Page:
Terry Gilliam it appears has managed to burn another Don Quixote movie to the ground. His last attempt to turn the deluded romantic, windmill battling literary hero into a feature film at least resulted in a decent 2002 documentary called lost in La Mancha, about the bad luck, mismanagement, and lack of money which torpedoed the project but not this time.

I don't know what it is with Gilliam, it frustrates me. He is in effect Don Quixote, and I think he realizes either once he completes the picture there may be little left to confront of that magnitude as an artist or that he will never be satisfied with the results.

Gilliam told Variety that funding for his second Don Quixote attempt, The Man Who Killed Don Quixote, collapsed about a month and a half ago. The Quixote movie was supposed to be shooting with Robert Duvall and Ewan McGregor in the film’s lead roles right now, but instead Terry’s hanging out at the Deauville American Film Festival. You have to wonder whether he actually wants to make this thing. Gilliam admits, “Don Quixote gives me something to look forward to, always. Maybe the most frightening thing is to actually make the film.”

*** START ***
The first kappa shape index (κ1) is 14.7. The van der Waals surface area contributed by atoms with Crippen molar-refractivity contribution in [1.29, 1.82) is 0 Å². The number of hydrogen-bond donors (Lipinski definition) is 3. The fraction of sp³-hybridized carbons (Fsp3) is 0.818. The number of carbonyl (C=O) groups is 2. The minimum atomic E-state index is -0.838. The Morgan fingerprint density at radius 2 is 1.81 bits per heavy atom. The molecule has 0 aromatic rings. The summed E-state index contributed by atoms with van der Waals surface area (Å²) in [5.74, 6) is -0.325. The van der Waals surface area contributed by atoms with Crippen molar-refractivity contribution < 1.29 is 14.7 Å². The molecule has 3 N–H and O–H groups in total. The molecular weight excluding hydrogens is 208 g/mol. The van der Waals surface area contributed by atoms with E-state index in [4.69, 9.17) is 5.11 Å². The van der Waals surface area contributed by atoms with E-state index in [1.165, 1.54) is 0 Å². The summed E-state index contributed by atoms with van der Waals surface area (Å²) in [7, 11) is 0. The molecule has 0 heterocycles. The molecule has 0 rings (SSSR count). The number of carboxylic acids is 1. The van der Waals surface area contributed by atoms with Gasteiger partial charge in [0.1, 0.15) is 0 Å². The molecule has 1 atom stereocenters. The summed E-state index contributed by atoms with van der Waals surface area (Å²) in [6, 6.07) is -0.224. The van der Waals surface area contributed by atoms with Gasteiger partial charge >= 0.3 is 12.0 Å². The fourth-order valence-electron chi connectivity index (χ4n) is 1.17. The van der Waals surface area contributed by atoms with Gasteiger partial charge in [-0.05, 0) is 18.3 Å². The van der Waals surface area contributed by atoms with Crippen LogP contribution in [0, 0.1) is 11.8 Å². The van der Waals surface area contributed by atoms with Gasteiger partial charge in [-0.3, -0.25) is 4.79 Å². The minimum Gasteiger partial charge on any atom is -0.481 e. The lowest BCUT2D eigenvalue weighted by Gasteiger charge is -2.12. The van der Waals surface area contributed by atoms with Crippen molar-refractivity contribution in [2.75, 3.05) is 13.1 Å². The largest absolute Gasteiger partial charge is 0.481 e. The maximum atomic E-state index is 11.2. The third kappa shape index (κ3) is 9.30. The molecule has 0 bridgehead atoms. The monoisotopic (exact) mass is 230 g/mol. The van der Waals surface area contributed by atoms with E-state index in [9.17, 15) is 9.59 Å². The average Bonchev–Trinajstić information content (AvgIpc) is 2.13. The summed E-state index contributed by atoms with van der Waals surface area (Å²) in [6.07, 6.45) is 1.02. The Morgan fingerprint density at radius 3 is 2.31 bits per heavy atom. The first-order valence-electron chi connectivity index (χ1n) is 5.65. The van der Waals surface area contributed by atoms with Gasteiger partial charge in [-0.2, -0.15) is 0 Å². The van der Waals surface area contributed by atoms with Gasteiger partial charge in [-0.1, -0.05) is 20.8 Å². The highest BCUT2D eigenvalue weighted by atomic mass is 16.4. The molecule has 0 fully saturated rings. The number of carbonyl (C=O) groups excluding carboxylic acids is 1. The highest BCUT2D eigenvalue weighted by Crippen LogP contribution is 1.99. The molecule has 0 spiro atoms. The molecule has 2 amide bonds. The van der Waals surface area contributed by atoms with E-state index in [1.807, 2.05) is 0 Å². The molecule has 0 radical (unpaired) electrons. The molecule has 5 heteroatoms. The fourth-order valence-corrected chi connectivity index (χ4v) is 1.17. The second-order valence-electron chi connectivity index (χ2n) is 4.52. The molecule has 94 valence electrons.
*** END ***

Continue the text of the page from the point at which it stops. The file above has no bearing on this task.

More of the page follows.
It’s easy to feel bad for Gilliam and to blame all of this on a curse, but at some point you have to think a lot of this is his fault. He has to be doing something wrong. This can’t be an accident. He’s a brilliantly talented director and I can’t think of anyone more ideally suited to bring the world of Don Quixote to life. It could easily be his greatest film. And yet, it never happens. 

At least he actually managed to shoot some footage last time, before the production collapsed. This time he didn’t even get that far. Should he try again, who’d be crazy enough to give him the money for it? What actor would be fool enough to agree to do it? You’d be better off chasing windmills. 

In the meantime Joel Silver is probably still planning an adventure themed version of the Don Quixote story which misses the point entirely (in it he’s not crazy just a brave knight fighting actual giants disguised as windmills) and will probably only make it harder for Gilliam to ever get his version made. I’m sure that Silver will have no problem at all getting hundreds of millions of dollars for his movie, because that’s just how this world works. 

This would hammer the nails into the coffin except for a certain French site Mr. T's Movie Clic where Gilliam tells them that he's "not so worried about Ewan McGregor not being available when he finally gets around to making the movie, but Robert Duvall". Even if he gets funding, he now won't be able to shoot the film until September of 2011 because he'll be busy with the finance collapsing on a production of Berlioz's "The Damnation of Faust" at the English National Opera. 
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